Canada fines six ships for speeding in whale zoneAug 13, 2019 09:27 AM
Two Canadian Coast Guard vessels are among the offenders in the Gulf of St. Lawrence
The following is text of a news release from Transport Canada:
(OTTAWA) — Endangered whales such as the North Atlantic right whale deserve to live in a safe environment in Canadian waters. That is why the government of Canada has introduced several measures to address the risks they face from both marine and fishing activity.
On Monday, Transport Canada issued six fines for non-compliance of the temporary mandatory slowdown. The vessels' owners have 30 days to pay their penalty or to ask the Transportation Appeal Tribunal of Canada to review the facts of their individual violations or the amounts of their penalties.
Vessels being fined:
• A monetary penalty of $12,000 was issued to the vessel MSC Diego;
• Monetary penalties of $6,000 were issued to each of the vessels Oslo Bulk, Isola Celeste and Princess Ashita; and
• Monetary penalties of $6,000 and $12,000 were issued to CCGS Cape Edensaw and CCGS Cap d'Espoir, respectively.
While the shipping industry has been compliant in respecting these measures, there are still some exceptions, and Transport Canada continues to examine all reported cases of non-compliance.
In response to the recent deaths of North Atlantic right whales, the government of Canada took substantial actions. This included implementing a temporary mandatory slowdown in the shipping lanes north and south of Anticosti Island on June 26, as well as the implementation of additional measures on July 8, such as increasing the areas for slowdowns, slowing down more ships, increasing the buffer zones in which speed restrictions apply, and increasing aerial surveillance. These measures were in addition to those implemented on April 28, which include a large slowdown area throughout much of the Gulf of St. Lawrence.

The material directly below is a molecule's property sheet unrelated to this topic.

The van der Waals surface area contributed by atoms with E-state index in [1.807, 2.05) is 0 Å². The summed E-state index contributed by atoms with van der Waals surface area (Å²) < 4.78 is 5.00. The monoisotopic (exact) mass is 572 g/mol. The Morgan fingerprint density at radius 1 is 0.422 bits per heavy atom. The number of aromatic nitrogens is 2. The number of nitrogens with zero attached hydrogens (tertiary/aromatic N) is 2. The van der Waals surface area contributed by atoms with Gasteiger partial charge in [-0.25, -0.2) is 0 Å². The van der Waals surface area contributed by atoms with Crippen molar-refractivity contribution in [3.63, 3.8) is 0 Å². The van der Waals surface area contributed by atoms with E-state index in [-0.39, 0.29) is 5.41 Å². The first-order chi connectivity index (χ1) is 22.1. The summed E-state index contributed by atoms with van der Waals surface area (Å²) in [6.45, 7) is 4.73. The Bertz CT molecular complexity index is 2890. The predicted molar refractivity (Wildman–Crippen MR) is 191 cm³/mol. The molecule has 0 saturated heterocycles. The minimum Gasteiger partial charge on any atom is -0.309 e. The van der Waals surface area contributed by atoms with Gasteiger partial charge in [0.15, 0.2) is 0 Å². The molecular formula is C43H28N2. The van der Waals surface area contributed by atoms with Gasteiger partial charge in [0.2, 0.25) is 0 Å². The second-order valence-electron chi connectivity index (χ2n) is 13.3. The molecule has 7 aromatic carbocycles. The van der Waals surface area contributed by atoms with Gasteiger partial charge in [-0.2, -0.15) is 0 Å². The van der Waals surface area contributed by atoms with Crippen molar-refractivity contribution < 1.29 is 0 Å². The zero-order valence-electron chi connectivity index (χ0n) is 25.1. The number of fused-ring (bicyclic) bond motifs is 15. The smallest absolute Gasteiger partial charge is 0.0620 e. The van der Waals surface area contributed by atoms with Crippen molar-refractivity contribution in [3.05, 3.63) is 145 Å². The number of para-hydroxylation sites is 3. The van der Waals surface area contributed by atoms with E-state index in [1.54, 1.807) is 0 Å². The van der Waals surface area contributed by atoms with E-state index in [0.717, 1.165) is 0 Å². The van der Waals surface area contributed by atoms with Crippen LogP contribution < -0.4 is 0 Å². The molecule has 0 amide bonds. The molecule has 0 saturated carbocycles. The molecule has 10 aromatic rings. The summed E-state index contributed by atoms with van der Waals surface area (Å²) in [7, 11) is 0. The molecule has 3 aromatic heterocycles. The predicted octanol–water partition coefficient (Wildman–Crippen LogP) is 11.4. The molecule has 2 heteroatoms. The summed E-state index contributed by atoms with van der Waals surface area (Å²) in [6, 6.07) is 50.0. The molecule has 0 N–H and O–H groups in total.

During the slowdown period, because the speed limit was the same throughout the Gulf area, data shows that vessels were using more direct routes to transit through the Gulf instead of using the shipping lanes. This has resulted in more marine traffic coming closer to known whale locations. In order to encourage vessel traffic in areas where no North Atlantic right whales have been spotted, as of August 2, vessels were once again encouraged to maximize efficient routes to transit through the Gulf, moving at safe operational speed limits through the designated shipping lanes.
Transport Canada also augmented its whale monitoring activity with its National Aerial Surveillance Program. Information from increased surveillance is being analyzed to determine best practices and inform any additional measures that may be required to protect whales this season.
"Vessels must transit in a way that does not harm the endangered North Atlantic right whale population. When they exceed the set speed limits, we won't hesitate to issue fines. The government of Canada remains committed to working with the marine shipping industry, science experts, and our American partners to monitor and protect the North Atlantic right whale," Marc Garneau, minister of transport.Edit Module